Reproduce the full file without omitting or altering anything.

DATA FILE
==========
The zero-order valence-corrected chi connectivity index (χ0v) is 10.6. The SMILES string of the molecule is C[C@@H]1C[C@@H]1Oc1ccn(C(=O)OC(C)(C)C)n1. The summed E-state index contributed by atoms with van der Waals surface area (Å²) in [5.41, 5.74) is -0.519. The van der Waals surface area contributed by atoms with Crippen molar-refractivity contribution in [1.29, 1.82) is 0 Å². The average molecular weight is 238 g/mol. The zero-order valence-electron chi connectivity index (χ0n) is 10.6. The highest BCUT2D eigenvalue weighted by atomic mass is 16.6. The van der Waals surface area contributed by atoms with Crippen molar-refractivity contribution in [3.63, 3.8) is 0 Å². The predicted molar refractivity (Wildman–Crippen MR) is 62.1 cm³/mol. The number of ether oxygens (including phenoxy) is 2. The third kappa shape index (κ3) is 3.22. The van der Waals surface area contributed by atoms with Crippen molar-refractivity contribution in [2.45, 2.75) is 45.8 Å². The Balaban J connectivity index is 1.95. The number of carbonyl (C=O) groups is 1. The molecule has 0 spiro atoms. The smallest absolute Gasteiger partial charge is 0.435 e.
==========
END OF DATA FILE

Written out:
The zero-order valence-corrected chi connectivity index (χ0v) is 10.6. The SMILES string of the molecule is C[C@@H]1C[C@@H]1Oc1ccn(C(=O)OC(C)(C)C)n1. The summed E-state index contributed by atoms with van der Waals surface area (Å²) in [5.41, 5.74) is -0.519. The van der Waals surface area contributed by atoms with Crippen molar-refractivity contribution in [1.29, 1.82) is 0 Å². The average molecular weight is 238 g/mol. The zero-order valence-electron chi connectivity index (χ0n) is 10.6. The highest BCUT2D eigenvalue weighted by atomic mass is 16.6. The van der Waals surface area contributed by atoms with Crippen molar-refractivity contribution in [3.63, 3.8) is 0 Å². The predicted molar refractivity (Wildman–Crippen MR) is 62.1 cm³/mol. The number of ether oxygens (including phenoxy) is 2. The third kappa shape index (κ3) is 3.22. The van der Waals surface area contributed by atoms with Crippen molar-refractivity contribution in [2.45, 2.75) is 45.8 Å². The Balaban J connectivity index is 1.95. The number of carbonyl (C=O) groups is 1. The molecule has 0 spiro atoms. The smallest absolute Gasteiger partial charge is 0.435 e.